Must go faster, MUST GO FASTER!
Any commuter will tell you that mornings suck. Usually you drag yourself out of
bed, get dressed, and go to work for yet another lovely day. But some mornings
don't go exactly as planned - especially when the alarm clock fails to go off.
So you jump into your car and jam on the gas, only to get trapped behind some
old lady in a Gremlin doing 50 in the fast lane. You stare at the back end of
her smoking tailpipe and realize that, contrary to her license plate frame, happiness
being retired. Happiness is an empty lane with a car that can do
190 mph. You'd definitely rather be driving an F1.
If you're tired of racing toy cars and the thought of an oval just makes you
queasy, then make sure to check out Electronic Arts' F1 2001. Officially
licensed by the FIA Formula One Championship, F1 2001 features all the
tracks, teams, and drivers of real F1 racing. As F1 games go, it's not half
bad and still leaves plenty of room for casual racing fans to get in on the
Single player gameplay modes are straightforward enough. To start with, you
can choose between Quick Race or Challenge mode. Quick Race lets you take a
spin around the track and Challenge functions like Gran
Turismo's license test. The downside is that you won't be able to compete
in any of the five Grand Prix modes until a certain number of the Challenges
are completed. It's definitely a bummer if you want to get started on the season
right away, but at least the Challenges won't take very long to complete.
In a surprising turn of events, some of the extra single player modes are
pretty cool. One of them, called Teammate Challenge, is vaguely reminiscent
of Super Monaco GP (my favorite F1 game) for the Genesis, where you get
to compete with rivals for a spot on better teams. It's not as deep as Monaco,
but it's still a nice addition. There's also a Custom Championship mode that
will let you set up your own Championship season.
F1 2001's multiplayer modes offer more than just a head to head matchup.
Racers are also treated to a Tag Team and Last Man Standing mode. Each of these
extra modes is pretty simple and none of them will knock you socks off, but
it's nice that EA decided to do a little more than just 1 on 1.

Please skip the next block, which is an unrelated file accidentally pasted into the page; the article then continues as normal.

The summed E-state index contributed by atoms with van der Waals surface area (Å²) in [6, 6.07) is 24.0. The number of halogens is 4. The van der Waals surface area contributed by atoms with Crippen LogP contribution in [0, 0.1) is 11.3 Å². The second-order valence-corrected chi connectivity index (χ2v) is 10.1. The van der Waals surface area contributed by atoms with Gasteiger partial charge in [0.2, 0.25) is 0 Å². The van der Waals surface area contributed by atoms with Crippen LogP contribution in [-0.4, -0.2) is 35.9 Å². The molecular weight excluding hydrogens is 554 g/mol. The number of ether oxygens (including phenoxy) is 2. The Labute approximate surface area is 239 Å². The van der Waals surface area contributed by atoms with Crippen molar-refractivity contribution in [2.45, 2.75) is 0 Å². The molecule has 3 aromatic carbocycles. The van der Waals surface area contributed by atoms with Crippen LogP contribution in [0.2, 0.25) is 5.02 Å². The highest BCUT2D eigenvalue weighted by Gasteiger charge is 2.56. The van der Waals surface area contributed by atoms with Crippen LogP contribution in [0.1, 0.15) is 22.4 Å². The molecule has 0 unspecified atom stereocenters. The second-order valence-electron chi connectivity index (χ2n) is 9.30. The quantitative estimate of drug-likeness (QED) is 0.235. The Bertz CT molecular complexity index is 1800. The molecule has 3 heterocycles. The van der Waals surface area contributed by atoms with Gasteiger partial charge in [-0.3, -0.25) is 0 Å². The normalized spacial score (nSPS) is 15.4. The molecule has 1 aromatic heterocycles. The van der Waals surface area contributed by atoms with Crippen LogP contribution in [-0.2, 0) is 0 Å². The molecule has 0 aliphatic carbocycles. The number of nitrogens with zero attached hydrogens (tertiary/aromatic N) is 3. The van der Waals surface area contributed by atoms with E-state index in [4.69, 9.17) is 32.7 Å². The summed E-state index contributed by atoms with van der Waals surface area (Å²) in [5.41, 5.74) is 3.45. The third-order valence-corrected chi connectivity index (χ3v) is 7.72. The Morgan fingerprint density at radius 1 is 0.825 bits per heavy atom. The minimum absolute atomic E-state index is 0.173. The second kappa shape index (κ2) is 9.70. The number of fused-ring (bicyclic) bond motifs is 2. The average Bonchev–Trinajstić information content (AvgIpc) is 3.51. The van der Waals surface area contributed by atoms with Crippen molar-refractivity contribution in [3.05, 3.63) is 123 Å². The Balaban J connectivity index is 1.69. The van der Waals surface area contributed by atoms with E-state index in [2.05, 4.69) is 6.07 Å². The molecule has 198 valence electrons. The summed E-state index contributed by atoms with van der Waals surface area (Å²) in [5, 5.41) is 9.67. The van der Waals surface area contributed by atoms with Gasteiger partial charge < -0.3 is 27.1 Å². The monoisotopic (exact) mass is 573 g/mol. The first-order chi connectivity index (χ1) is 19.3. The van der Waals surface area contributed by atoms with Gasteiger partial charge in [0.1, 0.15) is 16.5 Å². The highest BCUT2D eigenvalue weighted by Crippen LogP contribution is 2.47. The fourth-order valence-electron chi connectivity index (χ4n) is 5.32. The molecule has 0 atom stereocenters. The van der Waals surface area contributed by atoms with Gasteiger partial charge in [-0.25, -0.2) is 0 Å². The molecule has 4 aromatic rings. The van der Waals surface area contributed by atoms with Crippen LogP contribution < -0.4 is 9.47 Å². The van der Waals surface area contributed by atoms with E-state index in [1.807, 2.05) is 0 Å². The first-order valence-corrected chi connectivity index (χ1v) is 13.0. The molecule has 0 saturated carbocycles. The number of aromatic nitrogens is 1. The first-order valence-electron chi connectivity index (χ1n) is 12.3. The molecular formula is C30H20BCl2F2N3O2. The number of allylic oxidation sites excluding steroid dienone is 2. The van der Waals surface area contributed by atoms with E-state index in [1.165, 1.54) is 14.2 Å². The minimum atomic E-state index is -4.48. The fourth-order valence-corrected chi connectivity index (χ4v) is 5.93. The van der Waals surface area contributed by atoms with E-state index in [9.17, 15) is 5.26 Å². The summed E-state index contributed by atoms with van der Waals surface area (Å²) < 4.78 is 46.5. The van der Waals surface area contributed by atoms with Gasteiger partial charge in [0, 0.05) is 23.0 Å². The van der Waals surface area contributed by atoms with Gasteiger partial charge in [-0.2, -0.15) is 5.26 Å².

Controlling the F1 cars is a pretty interesting prospect for anyone unfamiliar
with F1 games. Both arcade and simulation styles are offered, and frankly, both
are pretty squirrelly. Arcade control will give you much better handling and
leeway with the track, but driving the car still feels much more clunky than
it should. Sim handling is for those hardcore fans that want a more realistic
experience. With this style, you'll need to watch your cornering and acceleration
more closely, but again, the control doesn't feel as smooth as it should.
One of the great things about F1 2001 is its choice of options. Play
with traction control, ABS, weather conditions, damage and more in the handy
options screen. You'll even be able to turn on the FIA rules or try your hand
at interactive pit stops. I love choices.
Another thing I love about the game is the amount of detail. Hop into the
cockpit view and you'll see your 'hands' actually changing gears. Race in the
rain and watch the water effects screw with your vision. Check out the pit crew
as they go through the motions to get you back in the race. They'll even talk
to you over the pit to driver radio, keeping you up to date on what's going
on in the race.
The graphics in F1 2001 aren't as good as I'd hoped. The overall color
palette is washed out and the cars look really plain. The textures are boring
and unconvincing. On the other hand, you've got nice helmet/car reflections
and smooth replays, but the overall style and look isn't very impressive. At
least the framerate is solid.
Most of the sound effects are fine, but the main engine noise sounds too high
pitched. It sounds more like you're driving a high-end Hoover than a sleek F1.
Another slight problem the game suffers from is the camera. Even though there
are four choices (nose, cockpit, helmet and rear), none feel completely comfortable.
The nose cam has always been a bad idea, the cockpit and helmet cams are limiting,
and the rear cam sits too close to the car's back end. A definite bummer, but
at least you can work with it.
While F1 2001 doesn't have quite the sim feel that some hardcore F1
fans are after, it does cover enough bases to provide decent entertainment for
all racing fans. Lots of options, some cool details and plenty of modes make
up one solid racing game.